By now, you know (and have probably seen) Doctor Strange, the 14th entry in the Marvel Cinematic Universe. But did you know that attempts to make a movie about Doctor Strange date back decades before Iron Man? In 1978, they even made a Doctor Strange TV movie, in an attempt to recreate the successful formula behind the popular Incredible Hulk TV show. That’s just one of the “strange” facts featured in the newest episode of You Think You Know Movies!
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Are you tired of the same old podcasts? Bored of hearing just white dudes talk about movies and TV? Looking for a place to hear in-depth discussions about about the entertainment industry from variety of perspectives? Then you’ve come to the right p
Everyone knows Harry Potter’s most famous distinguishing mark: The lightning bolt scar on his forehead. But do you know how many times Harry Potter himself, Daniel Radcliffe, had that scar applied to his forehead over the course of making the eight Harry Potter movies? All told, it was over 2,000 times. That works out to about 250 applications per movie. That’s just one of the cool Potter facts featured in the newest episode of You Think You Know Movies!
Fantastic Beasts and Where to Find Them opens this week, but is the Harry Potter spinoff enough to kick off a brand new franchise? Will J.K. Rowling’s new movie connect to the Potter book series? ScreenCrush has new fan theories that could tie everything together. You might want to sit down for this.
Harry Potter and the Prisoner of Azkaban is the third movie in the beloved magical franchise, but in many ways, it was a film of firsts. It was the first Potter not directed by Chris Columbus (Alfonso Cuaron served as his replacement) and it was also the first Potter released in IMAX. Those are just a couple of the facts featured in the newest episode of You Think You Know Movies!
In the tradition of ScreenCrush series like You Think You Know Movies and You Think You Know TV comes a new YouTube series: Top Five! Every two weeks (or so; we’ve got a lot of other stuff going on), ScreenCrush editor and critic Matt Singer will count down a particular topic from the world of movies (and probably write these introductory posts in the third person).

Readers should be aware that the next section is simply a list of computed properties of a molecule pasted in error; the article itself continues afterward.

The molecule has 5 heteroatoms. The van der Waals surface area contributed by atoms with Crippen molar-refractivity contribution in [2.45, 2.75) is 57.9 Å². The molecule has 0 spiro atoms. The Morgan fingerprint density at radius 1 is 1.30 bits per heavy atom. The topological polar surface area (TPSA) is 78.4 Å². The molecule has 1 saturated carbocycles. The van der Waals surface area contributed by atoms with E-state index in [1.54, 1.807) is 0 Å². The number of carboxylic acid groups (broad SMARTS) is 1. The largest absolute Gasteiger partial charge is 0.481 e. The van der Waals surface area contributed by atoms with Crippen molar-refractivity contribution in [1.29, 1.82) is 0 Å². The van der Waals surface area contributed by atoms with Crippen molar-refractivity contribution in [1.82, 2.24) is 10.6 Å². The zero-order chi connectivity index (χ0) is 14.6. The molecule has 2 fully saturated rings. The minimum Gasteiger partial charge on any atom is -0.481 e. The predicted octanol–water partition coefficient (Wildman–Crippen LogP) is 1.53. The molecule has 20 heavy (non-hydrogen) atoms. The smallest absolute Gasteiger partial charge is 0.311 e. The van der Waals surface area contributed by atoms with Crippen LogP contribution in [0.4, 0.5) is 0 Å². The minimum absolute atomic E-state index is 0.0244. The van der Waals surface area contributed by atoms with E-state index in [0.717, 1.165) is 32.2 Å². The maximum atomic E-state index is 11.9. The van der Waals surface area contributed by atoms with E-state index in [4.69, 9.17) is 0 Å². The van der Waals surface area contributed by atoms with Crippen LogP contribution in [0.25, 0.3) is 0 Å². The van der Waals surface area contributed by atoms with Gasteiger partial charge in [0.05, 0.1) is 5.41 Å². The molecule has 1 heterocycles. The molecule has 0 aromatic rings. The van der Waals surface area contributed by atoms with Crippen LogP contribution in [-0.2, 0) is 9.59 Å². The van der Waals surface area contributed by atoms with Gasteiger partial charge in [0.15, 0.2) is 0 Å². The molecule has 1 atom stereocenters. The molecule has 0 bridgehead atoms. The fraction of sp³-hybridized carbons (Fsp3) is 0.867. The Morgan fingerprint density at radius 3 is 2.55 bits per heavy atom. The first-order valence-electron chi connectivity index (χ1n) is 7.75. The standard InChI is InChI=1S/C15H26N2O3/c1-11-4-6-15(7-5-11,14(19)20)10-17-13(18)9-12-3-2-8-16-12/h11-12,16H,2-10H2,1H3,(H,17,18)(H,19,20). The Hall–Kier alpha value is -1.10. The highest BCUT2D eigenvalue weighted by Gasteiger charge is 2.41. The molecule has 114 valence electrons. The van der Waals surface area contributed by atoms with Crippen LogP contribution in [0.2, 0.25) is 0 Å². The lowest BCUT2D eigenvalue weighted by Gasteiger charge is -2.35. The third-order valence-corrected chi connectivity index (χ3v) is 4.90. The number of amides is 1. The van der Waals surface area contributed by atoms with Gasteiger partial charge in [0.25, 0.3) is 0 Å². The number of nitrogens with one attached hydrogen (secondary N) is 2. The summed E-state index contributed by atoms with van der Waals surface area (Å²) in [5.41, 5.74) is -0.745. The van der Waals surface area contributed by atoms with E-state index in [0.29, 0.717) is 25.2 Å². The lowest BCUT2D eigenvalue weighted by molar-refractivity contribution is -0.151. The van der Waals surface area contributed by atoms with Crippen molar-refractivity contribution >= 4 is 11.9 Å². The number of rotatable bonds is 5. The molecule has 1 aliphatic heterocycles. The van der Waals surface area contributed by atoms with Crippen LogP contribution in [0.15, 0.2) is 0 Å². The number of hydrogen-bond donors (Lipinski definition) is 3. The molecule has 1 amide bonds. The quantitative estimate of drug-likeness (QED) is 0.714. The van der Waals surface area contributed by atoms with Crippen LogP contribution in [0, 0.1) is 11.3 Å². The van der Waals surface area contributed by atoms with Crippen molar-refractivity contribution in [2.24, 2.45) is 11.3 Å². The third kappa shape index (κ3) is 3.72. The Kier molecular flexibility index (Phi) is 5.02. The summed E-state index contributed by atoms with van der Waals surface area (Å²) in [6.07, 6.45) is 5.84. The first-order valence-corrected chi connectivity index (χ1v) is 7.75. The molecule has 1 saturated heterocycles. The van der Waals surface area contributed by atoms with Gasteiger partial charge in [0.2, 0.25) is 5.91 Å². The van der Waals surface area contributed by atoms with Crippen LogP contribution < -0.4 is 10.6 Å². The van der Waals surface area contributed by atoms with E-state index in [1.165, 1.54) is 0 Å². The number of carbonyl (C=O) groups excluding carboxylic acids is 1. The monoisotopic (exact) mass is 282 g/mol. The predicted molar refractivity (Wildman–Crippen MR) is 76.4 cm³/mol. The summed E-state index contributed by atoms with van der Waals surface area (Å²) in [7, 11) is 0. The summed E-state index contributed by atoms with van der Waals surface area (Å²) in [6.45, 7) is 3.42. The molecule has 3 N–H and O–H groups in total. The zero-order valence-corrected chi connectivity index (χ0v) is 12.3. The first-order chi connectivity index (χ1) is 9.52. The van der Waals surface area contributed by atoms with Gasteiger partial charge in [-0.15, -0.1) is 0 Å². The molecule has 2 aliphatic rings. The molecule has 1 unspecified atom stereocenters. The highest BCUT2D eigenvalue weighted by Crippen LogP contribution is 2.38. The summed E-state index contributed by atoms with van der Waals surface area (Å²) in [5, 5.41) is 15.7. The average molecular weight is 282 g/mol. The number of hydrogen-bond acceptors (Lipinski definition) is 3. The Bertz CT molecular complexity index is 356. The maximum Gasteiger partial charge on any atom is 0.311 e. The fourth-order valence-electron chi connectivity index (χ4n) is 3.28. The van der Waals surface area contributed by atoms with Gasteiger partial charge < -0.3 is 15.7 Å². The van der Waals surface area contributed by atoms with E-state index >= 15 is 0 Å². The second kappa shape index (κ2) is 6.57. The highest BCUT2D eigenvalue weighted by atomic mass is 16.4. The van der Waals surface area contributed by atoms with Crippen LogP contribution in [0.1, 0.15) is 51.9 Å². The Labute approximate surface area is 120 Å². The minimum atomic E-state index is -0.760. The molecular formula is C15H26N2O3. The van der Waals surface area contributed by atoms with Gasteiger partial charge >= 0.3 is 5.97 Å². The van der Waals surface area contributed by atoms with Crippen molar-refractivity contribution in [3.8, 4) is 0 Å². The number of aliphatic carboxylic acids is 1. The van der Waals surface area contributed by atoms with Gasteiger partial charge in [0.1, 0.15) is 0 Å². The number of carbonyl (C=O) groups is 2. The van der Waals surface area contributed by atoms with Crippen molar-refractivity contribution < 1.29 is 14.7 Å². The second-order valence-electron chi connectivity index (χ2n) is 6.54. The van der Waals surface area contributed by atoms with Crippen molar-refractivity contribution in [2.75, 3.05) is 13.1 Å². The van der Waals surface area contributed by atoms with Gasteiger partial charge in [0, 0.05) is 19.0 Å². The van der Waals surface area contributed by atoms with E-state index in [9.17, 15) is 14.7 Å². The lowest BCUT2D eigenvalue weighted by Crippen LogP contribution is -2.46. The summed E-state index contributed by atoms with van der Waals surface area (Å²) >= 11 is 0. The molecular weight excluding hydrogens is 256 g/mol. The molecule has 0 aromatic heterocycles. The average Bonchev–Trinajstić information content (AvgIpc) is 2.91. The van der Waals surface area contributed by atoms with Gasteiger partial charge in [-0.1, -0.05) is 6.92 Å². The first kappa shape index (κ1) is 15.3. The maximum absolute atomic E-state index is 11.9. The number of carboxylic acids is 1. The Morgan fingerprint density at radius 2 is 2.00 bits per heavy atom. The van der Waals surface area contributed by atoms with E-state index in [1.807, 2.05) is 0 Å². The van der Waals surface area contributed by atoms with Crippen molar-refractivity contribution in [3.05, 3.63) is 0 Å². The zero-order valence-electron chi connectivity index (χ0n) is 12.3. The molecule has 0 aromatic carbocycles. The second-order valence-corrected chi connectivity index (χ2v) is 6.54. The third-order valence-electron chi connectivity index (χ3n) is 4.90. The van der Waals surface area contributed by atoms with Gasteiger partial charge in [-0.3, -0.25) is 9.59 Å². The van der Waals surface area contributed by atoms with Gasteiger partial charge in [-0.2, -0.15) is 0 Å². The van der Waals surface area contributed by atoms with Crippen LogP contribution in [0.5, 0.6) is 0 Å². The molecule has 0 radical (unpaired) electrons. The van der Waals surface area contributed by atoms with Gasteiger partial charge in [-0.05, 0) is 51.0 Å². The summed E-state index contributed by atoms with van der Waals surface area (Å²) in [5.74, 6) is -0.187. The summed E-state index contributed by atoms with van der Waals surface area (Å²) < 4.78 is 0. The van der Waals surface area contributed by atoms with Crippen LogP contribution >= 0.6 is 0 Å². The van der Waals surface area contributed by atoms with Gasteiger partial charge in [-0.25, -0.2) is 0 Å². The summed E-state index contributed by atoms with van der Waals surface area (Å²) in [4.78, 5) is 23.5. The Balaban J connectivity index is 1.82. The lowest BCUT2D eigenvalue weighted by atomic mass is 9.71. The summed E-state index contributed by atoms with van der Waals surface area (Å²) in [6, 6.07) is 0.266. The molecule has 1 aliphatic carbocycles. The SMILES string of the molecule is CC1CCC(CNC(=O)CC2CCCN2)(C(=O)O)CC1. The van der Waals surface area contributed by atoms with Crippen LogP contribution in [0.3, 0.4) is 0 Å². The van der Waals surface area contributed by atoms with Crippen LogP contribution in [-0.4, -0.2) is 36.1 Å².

28 Days Later is famous for those incredible shots of an abandoned London, as one of the last surviving uninfected men in the city, played by Cillian Murphy, wanders around in a daze. To achieve these scenes, director Danny Boyle worked with the police to close off small stretches of streets and roads for about an hour at a time. The shot of Murphy wandering past a demolished double-decker bus was accomplished in just 20 minutes. That’s just one of the amazing facts featured in the newest episode of You Think You Know Movies!
Decades after his death, Alfred Hitchcock is still considered one of the greatest directors of all time. But did you know that in addition to his reputation as the “Master of Suspense,” Hitchcock was also a notorious (no pun intended) prankster? He once bet someone they couldn’t spend the night in a darkened movie studio, chained to a camera. Once the man agreed to the bet, and got into position, Hitchcock offered him some brandy - laced with a laxative. That’s just one of the shocking facts featured in the newest episode of You Think You Know Movies!
Everyone knows Psycho, and the character of Marion Crane, who steals $40,000 from her boss, goes on the road, and winds up at the Bates Motel, where she encounters a very unhappy old lady and her very sharp knife in her room’s shower. But did you know that Anthony Perkins, who played the motel manager Norman Bates, was paid $40,000 for his performance — the exact same amount Marion stole? That’s just one of The Shining facts featured in the newest episode of You Think You Know Movies!
Rarely a week goes by these days without someone proclaiming movies dead or dying or zombified and feasting on the brains of their victims. (That’s what you get for turning your brain off at the theater!) Mainstream Hollywood has seen better days, but film as an art form is just fine; in a world where Moonlight, The Handmaiden, Arrival, and Loving are all competing for screen space, there’s still life left in movies yet. I’m more concerned about movie theaters, where the presentation of those films seems to get worse every single year.